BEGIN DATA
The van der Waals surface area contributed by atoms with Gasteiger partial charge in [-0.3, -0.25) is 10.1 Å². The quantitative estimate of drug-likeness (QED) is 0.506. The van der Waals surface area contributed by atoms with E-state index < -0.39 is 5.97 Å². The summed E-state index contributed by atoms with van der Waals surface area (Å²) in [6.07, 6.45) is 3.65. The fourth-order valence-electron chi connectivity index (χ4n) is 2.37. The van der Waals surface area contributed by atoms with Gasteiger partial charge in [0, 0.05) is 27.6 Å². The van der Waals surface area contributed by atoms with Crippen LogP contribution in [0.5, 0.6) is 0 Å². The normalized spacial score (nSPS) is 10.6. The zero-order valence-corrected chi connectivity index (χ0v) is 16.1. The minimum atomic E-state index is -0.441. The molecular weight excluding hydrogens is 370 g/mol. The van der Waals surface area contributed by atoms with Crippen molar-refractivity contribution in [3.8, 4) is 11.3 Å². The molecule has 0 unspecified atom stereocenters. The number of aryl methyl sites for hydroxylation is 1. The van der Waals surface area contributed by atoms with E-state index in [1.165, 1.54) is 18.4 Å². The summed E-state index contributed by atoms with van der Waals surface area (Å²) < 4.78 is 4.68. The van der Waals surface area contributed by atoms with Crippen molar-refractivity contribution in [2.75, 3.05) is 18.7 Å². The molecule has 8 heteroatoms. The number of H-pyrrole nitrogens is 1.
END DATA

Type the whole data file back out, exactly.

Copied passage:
The van der Waals surface area contributed by atoms with Gasteiger partial charge in [-0.3, -0.25) is 10.1 Å². The quantitative estimate of drug-likeness (QED) is 0.506. The van der Waals surface area contributed by atoms with E-state index < -0.39 is 5.97 Å². The summed E-state index contributed by atoms with van der Waals surface area (Å²) in [6.07, 6.45) is 3.65. The fourth-order valence-electron chi connectivity index (χ4n) is 2.37. The van der Waals surface area contributed by atoms with Gasteiger partial charge in [0, 0.05) is 27.6 Å². The van der Waals surface area contributed by atoms with Crippen LogP contribution in [0.5, 0.6) is 0 Å². The normalized spacial score (nSPS) is 10.6. The zero-order valence-corrected chi connectivity index (χ0v) is 16.1. The minimum atomic E-state index is -0.441. The molecular weight excluding hydrogens is 370 g/mol. The van der Waals surface area contributed by atoms with Crippen molar-refractivity contribution in [3.8, 4) is 11.3 Å². The molecule has 0 unspecified atom stereocenters. The number of aryl methyl sites for hydroxylation is 1. The van der Waals surface area contributed by atoms with E-state index in [1.165, 1.54) is 18.4 Å². The summed E-state index contributed by atoms with van der Waals surface area (Å²) < 4.78 is 4.68. The van der Waals surface area contributed by atoms with Crippen molar-refractivity contribution in [2.75, 3.05) is 18.7 Å². The molecule has 8 heteroatoms. The number of H-pyrrole nitrogens is 1.